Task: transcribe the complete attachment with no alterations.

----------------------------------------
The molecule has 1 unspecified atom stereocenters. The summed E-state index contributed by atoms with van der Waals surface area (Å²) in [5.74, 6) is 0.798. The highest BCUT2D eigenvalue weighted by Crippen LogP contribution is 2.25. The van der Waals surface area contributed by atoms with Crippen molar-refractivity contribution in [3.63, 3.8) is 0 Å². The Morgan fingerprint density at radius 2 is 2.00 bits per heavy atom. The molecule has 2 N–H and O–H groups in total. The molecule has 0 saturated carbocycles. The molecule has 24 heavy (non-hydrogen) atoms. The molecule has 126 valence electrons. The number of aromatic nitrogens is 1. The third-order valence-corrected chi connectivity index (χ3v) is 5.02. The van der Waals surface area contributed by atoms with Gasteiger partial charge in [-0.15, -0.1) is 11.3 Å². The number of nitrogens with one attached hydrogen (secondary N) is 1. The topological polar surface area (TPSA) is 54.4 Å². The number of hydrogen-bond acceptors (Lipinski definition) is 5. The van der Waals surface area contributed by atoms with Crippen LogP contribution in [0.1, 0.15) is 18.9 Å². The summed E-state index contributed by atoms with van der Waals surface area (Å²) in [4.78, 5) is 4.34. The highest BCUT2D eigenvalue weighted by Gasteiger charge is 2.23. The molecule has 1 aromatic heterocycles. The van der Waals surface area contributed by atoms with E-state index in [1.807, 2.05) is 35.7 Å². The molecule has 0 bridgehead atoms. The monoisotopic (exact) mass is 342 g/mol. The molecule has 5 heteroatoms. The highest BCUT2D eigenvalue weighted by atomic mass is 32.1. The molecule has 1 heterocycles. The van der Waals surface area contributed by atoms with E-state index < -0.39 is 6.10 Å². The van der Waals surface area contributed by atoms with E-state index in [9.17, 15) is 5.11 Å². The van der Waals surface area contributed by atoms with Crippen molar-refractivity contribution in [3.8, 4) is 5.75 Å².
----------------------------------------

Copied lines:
The molecule has 1 unspecified atom stereocenters. The summed E-state index contributed by atoms with van der Waals surface area (Å²) in [5.74, 6) is 0.798. The highest BCUT2D eigenvalue weighted by Crippen LogP contribution is 2.25. The van der Waals surface area contributed by atoms with Crippen molar-refractivity contribution in [3.63, 3.8) is 0 Å². The Morgan fingerprint density at radius 2 is 2.00 bits per heavy atom. The molecule has 2 N–H and O–H groups in total. The molecule has 0 saturated carbocycles. The molecule has 24 heavy (non-hydrogen) atoms. The molecule has 126 valence electrons. The number of aromatic nitrogens is 1. The third-order valence-corrected chi connectivity index (χ3v) is 5.02. The van der Waals surface area contributed by atoms with Gasteiger partial charge in [-0.15, -0.1) is 11.3 Å². The number of nitrogens with one attached hydrogen (secondary N) is 1. The topological polar surface area (TPSA) is 54.4 Å². The number of hydrogen-bond acceptors (Lipinski definition) is 5. The van der Waals surface area contributed by atoms with Crippen LogP contribution in [0.1, 0.15) is 18.9 Å². The summed E-state index contributed by atoms with van der Waals surface area (Å²) in [4.78, 5) is 4.34. The highest BCUT2D eigenvalue weighted by Gasteiger charge is 2.23. The molecule has 1 aromatic heterocycles. The van der Waals surface area contributed by atoms with E-state index in [1.807, 2.05) is 35.7 Å². The molecule has 0 bridgehead atoms. The monoisotopic (exact) mass is 342 g/mol. The molecule has 5 heteroatoms. The highest BCUT2D eigenvalue weighted by atomic mass is 32.1. The molecule has 1 heterocycles. The van der Waals surface area contributed by atoms with E-state index < -0.39 is 6.10 Å². The van der Waals surface area contributed by atoms with E-state index in [9.17, 15) is 5.11 Å². The van der Waals surface area contributed by atoms with Crippen molar-refractivity contribution in [3.8, 4) is 5.75 Å².